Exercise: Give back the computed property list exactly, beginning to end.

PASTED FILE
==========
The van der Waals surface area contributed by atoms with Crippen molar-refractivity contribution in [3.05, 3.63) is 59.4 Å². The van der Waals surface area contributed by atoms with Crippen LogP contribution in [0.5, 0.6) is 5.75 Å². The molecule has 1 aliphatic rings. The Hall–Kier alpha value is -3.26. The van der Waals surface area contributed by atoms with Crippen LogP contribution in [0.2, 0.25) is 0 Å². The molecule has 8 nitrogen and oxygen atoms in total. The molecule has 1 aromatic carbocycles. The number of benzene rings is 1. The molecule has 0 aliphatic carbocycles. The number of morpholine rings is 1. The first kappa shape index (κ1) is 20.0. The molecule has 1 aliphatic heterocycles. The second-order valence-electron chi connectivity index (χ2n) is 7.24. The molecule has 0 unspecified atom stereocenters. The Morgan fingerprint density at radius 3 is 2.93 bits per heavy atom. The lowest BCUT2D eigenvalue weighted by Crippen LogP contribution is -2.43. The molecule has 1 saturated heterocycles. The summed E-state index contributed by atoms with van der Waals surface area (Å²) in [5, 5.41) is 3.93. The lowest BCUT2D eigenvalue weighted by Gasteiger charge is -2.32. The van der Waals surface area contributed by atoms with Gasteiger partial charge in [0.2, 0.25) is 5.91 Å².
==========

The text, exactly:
The van der Waals surface area contributed by atoms with Crippen molar-refractivity contribution in [3.05, 3.63) is 59.4 Å². The van der Waals surface area contributed by atoms with Crippen LogP contribution in [0.5, 0.6) is 5.75 Å². The molecule has 1 aliphatic rings. The Hall–Kier alpha value is -3.26. The van der Waals surface area contributed by atoms with Crippen LogP contribution in [0.2, 0.25) is 0 Å². The molecule has 8 nitrogen and oxygen atoms in total. The molecule has 1 aromatic carbocycles. The number of benzene rings is 1. The molecule has 0 aliphatic carbocycles. The number of morpholine rings is 1. The first kappa shape index (κ1) is 20.0. The molecule has 1 aliphatic heterocycles. The second-order valence-electron chi connectivity index (χ2n) is 7.24. The molecule has 0 unspecified atom stereocenters. The Morgan fingerprint density at radius 3 is 2.93 bits per heavy atom. The lowest BCUT2D eigenvalue weighted by Crippen LogP contribution is -2.43. The molecule has 1 saturated heterocycles. The summed E-state index contributed by atoms with van der Waals surface area (Å²) in [5, 5.41) is 3.93. The lowest BCUT2D eigenvalue weighted by Gasteiger charge is -2.32. The van der Waals surface area contributed by atoms with Gasteiger partial charge in [0.2, 0.25) is 5.91 Å².